On April 25, 1945 Soviet units reach the allotment garden colony "Trinity" in the Berlin district of Lichtenberg. For two years the 20-year-old Hans Rosenthal, later known as "Dalli, Dalli" quizmaster, has been hiding here. He survives the persecution and the war thanks to the help of the allotment gardeners Ida Jauch, Emma Harndt and Maria Schönebeck.
Hans Rosenthal grew up in a Jewish family in Berlin-Prenzlauer Berg. As a child he experienced the growing anti-Semitic persecution by the National Socialism. Both parents died at an early age. Together with his brother Gert, Rosenthal was sent to a home for orphans and had to take on the name Hans Israel Rosenthal. On October 19, 1942, Gert Rosenthal is deported to Riga and shortly afterwards is murdered in the Majdanek concentration camp. Other relatives did not survive the Holocaust either.
Rosenthal is sent to a Jewish training camp (Hebrew: Hachshara) near Sommerfeld in Lower Lusatia, but after its being forbidden in 1940 he is sent to do forced labour as a gravedigger for the Neuendorf farm near Fürstenwalde. Later he has to work as pieceworker in a cannery in Berlin-Weissensee and Torgelow.
On 27 March 1943 he manages to escape. With the help of Ida Jauch, a non-Jewish friend of his mother, he goes into hiding in an allotment garden of the "Trinity" colony in Lichtenberg. The people living there are mainly people from modest backgrounds who, due to a lack of work and homelessness, had converted the allotments into modest accommodation. When the 58-year-old dies unexpectedly, Maria Schönebeck, a neighbour and friend of Jauch, takes care of the young Hans Rosenthals.
After his liberation in 1945, Hans Rosenthal trained at the Berlin Radio, where he worked as an assistant director. However, due to conflicts with the supervisory bodies of the Soviet-controlled broadcasting corporation, he moves to the western sectors in 1948 and joins RIAS. Here he became known to a large audience as an entertainer, especially with his quiz show "Dalli-Dalli", which was broadcast from 1971 to 1986. Only late in life does Rosenthal talk about his Jewish past in Germany. In 1980 his autobiography "Two lives in Germany" is published.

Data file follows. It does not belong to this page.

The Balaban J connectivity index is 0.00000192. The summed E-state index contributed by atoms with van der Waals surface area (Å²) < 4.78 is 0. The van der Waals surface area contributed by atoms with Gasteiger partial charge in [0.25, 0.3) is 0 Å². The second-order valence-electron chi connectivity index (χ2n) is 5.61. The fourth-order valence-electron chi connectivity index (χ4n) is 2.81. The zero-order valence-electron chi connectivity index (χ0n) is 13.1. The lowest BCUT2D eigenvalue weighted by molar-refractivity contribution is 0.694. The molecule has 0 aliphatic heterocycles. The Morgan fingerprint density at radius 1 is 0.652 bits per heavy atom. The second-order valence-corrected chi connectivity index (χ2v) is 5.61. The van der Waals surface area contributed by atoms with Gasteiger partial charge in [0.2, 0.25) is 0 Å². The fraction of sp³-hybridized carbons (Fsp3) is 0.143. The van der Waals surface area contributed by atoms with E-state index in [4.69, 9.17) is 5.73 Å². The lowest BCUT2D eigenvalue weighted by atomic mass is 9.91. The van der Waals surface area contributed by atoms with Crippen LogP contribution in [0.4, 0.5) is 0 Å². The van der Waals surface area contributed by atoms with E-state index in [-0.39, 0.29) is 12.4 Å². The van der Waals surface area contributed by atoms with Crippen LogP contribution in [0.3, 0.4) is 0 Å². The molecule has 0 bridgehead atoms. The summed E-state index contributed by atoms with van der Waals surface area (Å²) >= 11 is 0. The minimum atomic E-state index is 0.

From the memories of Hans Rosenthal:
"In the last week of April, apart from the thunder of guns, I heard a sound that was new to me: a rattle that made the earth shake - tanks. Tank tracks, tank engines, dull impacts. It was not exactly singing in my ears. But it was the sound of freedom...
I left the arbour and ran, without further consideration for my situation, in the direction from which the rattle of the tank tracks came. I took cover behind a hedge. And then I saw the tanks coming, dirty, noisy monsters. One stopped next to me. I ducked. I saw the Soviet star on the tank tracks, very clearly...
Only later did I learn that behind such hedges Hitler's boys and men from the 'Volkssturm', the last contingent, had lurked and directed 'bazookas' against the approaching tanks...
I proudly put my 'yellow star' on my jacket and set out to meet the liberators. I was no longer afraid of Nazis, although the possibility of a counterattack still existed."
"Just outside the Central Stockyard there was a Russian tank, its crew chatting away. Waving brightly, happy, I approached the tankers. One of them was Jewish. He greeted me warmly and spoke German with me. He and his comrades had to advance to the city centre in a few minutes, he said. Whether he would survive it, who would know. I shook his hand. "Massel tov," I said to him, "good luck."
(Source: Hans Rosenthal, "Zwei Leben in Deutschland“ (Two lives in Germany), Gustav Lübbe Verlag: Bergisch Gladbach, 1993, p. 87f.